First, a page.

animal kingdoms and elements, keeping resources in equilibrium.
To achieve all that, perhaps the very mindset that first sets competition in motion
has to be re-evaluated. Well, this ideal is certainly easier said than done.
Global Warming And Climate Change - How It Effects You
And How You Can Help
The climate of the Earth is always changing. In the past it has
altered as a result of natural causes. Nowadays, however, the
term climate change is generally used when referring to
changes in our climate which have been identified since the
early part of the 1900's. The changes we've seen over recent
years and those which are predicted over the next 80 years are
thought to be mainly as a result of human behavior rather than
due to natural changes in the atmosphere.
The greenhouse effect is a very important factor in climate change
as it relates to the gases which keep the Earth warm; the extra
greenhouse gases which activity create are thought to pose the
Scientists across the World are looking at the evidence of climate
change and are also using computer models to come up with
predictions for our future environment and weather.
Looking at the knock-on effects of climate changes is a huge part of
the researcher work and could cause a larger, more immediate
As we are likely to see an increase in rainfall and as a result sea
levels rise, we could be more affected by flooding in the coming
years and low
lying seaside areas could be the first victims of climate change.
How will the health of humans and animals be affected by global
warming, malaria – a disease spread by mosquitoes - for example, has
been discovered in “cooler” countries which were never previously
affected by the disease, and freak invasions of locusts are causing
problems in agricultural areas in recent years. Wildlife also will be
affected, already certain species have been found in new cooler areas
as they move closer to the poles to escape the gradually growing heat
– and in the sea, as sea temperatures rise what will the effects on
The list of things we need to think about which will be affected by
climate change is endless.
The only way to slow global warming and climate change is for
humans to stop producing so much CO2 and other gasses and
stop destroying our forests, which are the only things we have to
produce more much needed oxygen in the air. Changing to use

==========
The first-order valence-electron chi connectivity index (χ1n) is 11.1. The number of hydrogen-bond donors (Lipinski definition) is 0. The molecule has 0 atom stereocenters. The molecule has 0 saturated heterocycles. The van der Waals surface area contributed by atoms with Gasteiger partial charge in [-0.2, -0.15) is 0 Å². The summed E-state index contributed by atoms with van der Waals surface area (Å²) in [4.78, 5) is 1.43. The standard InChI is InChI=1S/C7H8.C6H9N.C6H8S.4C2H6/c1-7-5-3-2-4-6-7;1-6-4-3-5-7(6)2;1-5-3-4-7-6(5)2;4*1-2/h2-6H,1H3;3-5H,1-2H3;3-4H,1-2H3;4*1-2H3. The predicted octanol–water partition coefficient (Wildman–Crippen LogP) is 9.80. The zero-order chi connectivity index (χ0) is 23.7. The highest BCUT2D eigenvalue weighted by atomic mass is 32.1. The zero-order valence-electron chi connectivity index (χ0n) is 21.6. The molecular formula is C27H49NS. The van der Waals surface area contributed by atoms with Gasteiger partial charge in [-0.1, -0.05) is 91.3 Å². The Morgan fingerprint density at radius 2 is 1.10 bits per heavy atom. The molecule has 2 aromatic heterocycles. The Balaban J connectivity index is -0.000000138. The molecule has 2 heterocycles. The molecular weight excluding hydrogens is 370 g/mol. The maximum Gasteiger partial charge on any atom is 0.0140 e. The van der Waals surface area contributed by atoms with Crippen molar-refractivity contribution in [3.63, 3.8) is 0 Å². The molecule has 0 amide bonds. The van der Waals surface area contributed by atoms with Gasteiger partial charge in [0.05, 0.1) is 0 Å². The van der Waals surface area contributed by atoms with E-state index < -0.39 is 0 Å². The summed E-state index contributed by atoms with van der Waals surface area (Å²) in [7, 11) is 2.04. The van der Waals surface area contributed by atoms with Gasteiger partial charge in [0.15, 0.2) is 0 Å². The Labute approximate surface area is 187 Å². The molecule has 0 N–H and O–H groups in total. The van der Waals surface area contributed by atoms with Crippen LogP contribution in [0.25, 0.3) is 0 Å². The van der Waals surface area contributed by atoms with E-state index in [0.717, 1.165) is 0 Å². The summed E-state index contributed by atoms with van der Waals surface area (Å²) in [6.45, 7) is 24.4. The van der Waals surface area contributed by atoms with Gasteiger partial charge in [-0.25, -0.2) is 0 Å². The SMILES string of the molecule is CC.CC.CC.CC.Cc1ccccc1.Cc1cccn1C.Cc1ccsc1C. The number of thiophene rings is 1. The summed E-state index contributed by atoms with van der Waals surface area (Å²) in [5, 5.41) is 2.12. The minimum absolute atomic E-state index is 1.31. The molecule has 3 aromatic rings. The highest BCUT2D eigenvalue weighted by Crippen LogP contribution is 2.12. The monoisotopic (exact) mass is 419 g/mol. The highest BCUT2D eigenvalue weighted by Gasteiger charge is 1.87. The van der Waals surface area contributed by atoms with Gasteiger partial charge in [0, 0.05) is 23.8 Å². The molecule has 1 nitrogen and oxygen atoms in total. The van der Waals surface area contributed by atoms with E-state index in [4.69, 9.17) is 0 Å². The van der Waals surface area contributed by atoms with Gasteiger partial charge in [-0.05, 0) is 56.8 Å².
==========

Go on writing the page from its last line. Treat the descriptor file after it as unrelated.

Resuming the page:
alternative energy sources, such as solar power, wind power,
geothermal, water power and even nuclear energy are beginning to
become increasingly popular.
Also building materials that are used in homes can help us to
reduce the amount of energy we use – if your house has suitable
insulation, and suitably glazed windows the need to use heating
may be reduced by a few months a year, there fore creating less
atmosphere destroying gasses
Causes Of Global Warming
One of the most serious environmental crises facing us today is global
warming. It is the gradual increase of the earth and ocean temperature as a
result of the build up of certain gases which trap heat in the atmosphere
causing the earth to warm up. These heat-trapping gases are also called
Although carbon dioxide is said to
be the cause of more than 60% of
global warming, there are other
substances which cause global
warming as well, including methane,
chlorofluorocarbons, and nitrous
oxides. Did you ever asked yourself
why the earth is heating up? Some
may say it is a natural phenomenon,
others may claim that man made the
changes. As a matter of fact, natural
causes and human activities are the
factors which influence global
Studies claim that billion years ago, long before man exists, there is already a
warming of the planet. One of the natural cycles which believed to cause the
rise of temperature is the sunspots cycle. For instance, explosions of the
sun’s surface produces heat which can hit the earth causing intense
temperatures. Another natural factor believed to affect global climate is the
earth orbit and tilt.
Any changes of the earth orbit can cause the planet to move closer or farther
from the sun. Therefore it is one of the culprits for global warming. Evidence
proved that plate tectonics caused poles to be isolated from warm ocean
currents. Thus it can affect our climate. Furthermore, another natural factor for
global warming is the release of methane gas from wetlands and arctic
tundra. One example of greenhouse gas involved in global warming is
Although greenhouse gases occur naturally to keep the Earth temperature
stable to maintain life, human activities increase the concentration of these
gases in the atmosphere. As concentration of greenhouse gases in the
atmosphere increases, the atmosphere is capable of absorbing more heat. As a
result, the earth tends to warm up. In this case, man is believed
to be a factor for global warming. The rise of Industrial Revolution dramatically
increases the concentration of Carbon dioxide and other greenhouse gases in
the atmosphere at rates much faster than the earth can cycle them.